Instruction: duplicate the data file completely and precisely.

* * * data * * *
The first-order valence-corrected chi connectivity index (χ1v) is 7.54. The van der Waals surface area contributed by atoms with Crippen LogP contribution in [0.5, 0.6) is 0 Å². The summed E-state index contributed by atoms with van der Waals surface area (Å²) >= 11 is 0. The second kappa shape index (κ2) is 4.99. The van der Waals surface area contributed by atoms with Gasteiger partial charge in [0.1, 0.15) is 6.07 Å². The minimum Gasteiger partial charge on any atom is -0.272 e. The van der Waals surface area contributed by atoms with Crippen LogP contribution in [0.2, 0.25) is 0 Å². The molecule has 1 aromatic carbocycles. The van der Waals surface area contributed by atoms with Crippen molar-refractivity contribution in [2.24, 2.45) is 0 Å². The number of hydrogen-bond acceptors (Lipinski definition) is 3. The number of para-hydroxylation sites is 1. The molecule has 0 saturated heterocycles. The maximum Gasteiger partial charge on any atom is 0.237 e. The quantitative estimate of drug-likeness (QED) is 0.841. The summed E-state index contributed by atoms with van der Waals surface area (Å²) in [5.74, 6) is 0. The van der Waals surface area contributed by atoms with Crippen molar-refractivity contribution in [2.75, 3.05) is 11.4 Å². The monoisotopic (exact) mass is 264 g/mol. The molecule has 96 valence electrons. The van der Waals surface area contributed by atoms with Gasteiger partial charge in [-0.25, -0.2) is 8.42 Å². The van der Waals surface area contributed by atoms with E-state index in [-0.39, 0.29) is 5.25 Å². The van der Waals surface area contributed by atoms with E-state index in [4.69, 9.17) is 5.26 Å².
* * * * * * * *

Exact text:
The first-order valence-corrected chi connectivity index (χ1v) is 7.54. The van der Waals surface area contributed by atoms with Crippen LogP contribution in [0.5, 0.6) is 0 Å². The summed E-state index contributed by atoms with van der Waals surface area (Å²) >= 11 is 0. The second kappa shape index (κ2) is 4.99. The van der Waals surface area contributed by atoms with Gasteiger partial charge in [0.1, 0.15) is 6.07 Å². The minimum Gasteiger partial charge on any atom is -0.272 e. The van der Waals surface area contributed by atoms with Crippen LogP contribution in [0.2, 0.25) is 0 Å². The molecule has 1 aromatic carbocycles. The van der Waals surface area contributed by atoms with Crippen molar-refractivity contribution in [2.24, 2.45) is 0 Å². The number of hydrogen-bond acceptors (Lipinski definition) is 3. The number of para-hydroxylation sites is 1. The molecule has 0 saturated heterocycles. The maximum Gasteiger partial charge on any atom is 0.237 e. The quantitative estimate of drug-likeness (QED) is 0.841. The summed E-state index contributed by atoms with van der Waals surface area (Å²) in [5.74, 6) is 0. The van der Waals surface area contributed by atoms with Crippen molar-refractivity contribution in [2.75, 3.05) is 11.4 Å². The monoisotopic (exact) mass is 264 g/mol. The molecule has 96 valence electrons. The van der Waals surface area contributed by atoms with Gasteiger partial charge in [-0.25, -0.2) is 8.42 Å². The van der Waals surface area contributed by atoms with E-state index in [-0.39, 0.29) is 5.25 Å². The van der Waals surface area contributed by atoms with E-state index in [4.69, 9.17) is 5.26 Å².